(Aleteia) Geneva Consensus Declaration upholds nations’ right to determine laws affecting the unborn.

In the week leading up to the United Nations’ 75th anniversary, the United States and 31 other countries signed a declaration stating that there is no international right to abortion and reaffirming individual countries’ right to decide abortion laws for themselves.

The Geneva Convention Declaration, sponsored by Brazil, Egypt, Hungary, Indonesia, Uganda, and the U.S., was signed in a virtual ceremony October 22.

The signing was originally planned to take place on the margins of the 2020 World Health Assembly in Geneva, but because of the COVID-19 pandemic it had to be done through a video conference.

Signatories pledged to support the role of the family as “foundational to society and as a source of health, support, and care.”

The declaration reaffirms that “all are equal before the law” and that “human rights of women are an inalienable, integral, and indivisible part of all human rights and fundamental freedoms.”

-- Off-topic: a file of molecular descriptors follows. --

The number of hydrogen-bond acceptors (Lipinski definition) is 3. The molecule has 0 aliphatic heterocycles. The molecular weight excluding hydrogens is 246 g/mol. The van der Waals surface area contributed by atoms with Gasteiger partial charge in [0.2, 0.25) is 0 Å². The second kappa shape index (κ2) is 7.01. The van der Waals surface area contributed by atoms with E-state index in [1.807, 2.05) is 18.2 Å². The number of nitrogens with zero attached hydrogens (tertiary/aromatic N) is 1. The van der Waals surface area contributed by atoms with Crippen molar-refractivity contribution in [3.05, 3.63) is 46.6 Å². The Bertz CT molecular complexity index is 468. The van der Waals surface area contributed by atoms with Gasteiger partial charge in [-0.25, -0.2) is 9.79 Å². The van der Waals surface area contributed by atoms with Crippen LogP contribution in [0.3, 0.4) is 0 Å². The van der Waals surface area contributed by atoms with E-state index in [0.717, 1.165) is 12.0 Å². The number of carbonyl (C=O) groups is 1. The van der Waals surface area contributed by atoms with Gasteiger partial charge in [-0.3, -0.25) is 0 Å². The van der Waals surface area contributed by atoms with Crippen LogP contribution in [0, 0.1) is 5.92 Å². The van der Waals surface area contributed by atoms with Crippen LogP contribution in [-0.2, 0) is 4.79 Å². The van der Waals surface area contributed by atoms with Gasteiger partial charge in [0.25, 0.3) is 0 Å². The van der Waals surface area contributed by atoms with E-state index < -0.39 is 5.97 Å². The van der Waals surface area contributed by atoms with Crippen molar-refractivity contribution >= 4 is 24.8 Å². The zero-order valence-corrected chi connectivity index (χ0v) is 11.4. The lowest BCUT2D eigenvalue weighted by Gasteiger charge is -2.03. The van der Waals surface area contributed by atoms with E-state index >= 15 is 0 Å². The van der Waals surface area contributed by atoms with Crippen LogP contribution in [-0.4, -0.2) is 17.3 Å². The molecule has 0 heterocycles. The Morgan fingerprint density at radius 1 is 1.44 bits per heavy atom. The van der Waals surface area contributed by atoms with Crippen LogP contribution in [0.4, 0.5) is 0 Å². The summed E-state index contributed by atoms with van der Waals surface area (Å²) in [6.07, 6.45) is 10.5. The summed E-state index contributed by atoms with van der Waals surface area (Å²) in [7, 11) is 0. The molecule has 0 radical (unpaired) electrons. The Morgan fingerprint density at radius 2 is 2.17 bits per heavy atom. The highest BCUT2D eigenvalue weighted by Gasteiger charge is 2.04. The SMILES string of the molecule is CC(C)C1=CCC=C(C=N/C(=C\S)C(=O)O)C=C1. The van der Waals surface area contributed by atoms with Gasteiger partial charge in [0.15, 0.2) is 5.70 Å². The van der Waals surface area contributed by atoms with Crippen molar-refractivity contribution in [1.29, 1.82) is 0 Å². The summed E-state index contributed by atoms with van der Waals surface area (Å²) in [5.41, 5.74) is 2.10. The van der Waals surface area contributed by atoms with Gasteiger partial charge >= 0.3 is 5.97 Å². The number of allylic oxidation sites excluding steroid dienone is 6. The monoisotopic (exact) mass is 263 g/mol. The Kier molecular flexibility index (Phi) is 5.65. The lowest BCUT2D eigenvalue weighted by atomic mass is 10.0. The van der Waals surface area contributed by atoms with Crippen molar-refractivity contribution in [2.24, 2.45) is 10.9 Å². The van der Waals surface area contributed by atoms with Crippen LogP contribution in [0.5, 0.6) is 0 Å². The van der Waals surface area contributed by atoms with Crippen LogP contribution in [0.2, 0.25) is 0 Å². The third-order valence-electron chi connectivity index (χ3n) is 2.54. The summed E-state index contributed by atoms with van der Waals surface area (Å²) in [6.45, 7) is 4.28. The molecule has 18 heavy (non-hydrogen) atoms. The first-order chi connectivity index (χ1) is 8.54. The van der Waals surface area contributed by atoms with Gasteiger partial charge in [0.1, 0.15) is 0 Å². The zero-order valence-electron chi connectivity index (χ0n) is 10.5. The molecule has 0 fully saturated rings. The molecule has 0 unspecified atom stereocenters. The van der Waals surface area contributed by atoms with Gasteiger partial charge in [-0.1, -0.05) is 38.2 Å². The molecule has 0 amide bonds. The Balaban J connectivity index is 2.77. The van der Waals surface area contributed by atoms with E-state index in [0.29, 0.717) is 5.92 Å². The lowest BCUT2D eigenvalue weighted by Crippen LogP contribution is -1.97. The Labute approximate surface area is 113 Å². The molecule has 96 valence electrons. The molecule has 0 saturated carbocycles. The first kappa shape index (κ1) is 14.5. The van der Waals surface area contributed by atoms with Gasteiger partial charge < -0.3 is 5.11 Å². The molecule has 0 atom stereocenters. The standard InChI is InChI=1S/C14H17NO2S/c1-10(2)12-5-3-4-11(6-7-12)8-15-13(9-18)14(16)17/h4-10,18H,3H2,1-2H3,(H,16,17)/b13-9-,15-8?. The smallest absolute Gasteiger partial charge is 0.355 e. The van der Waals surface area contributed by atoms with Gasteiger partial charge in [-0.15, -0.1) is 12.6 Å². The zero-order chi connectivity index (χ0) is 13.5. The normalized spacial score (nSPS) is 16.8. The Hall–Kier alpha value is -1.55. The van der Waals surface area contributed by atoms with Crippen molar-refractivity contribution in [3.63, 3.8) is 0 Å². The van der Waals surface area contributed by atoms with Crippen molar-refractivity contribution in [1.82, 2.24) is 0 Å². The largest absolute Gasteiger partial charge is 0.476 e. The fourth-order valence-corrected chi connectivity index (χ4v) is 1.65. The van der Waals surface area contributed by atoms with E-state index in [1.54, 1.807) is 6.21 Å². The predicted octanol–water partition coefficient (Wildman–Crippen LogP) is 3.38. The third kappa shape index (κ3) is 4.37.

“In no case should abortion be promoted as a method of family planning,” the signatories agree. “Any measures or changes related to abortion within the health system can only be determined at the national or local level according to the national legislative process.” Further, they reaffirm that “the family is the natural and fundamental group unit of society and is entitled to protection by society and the State,” that “motherhood and childhood are entitled to special care and assistance,” and that “women play a critical role in the family.”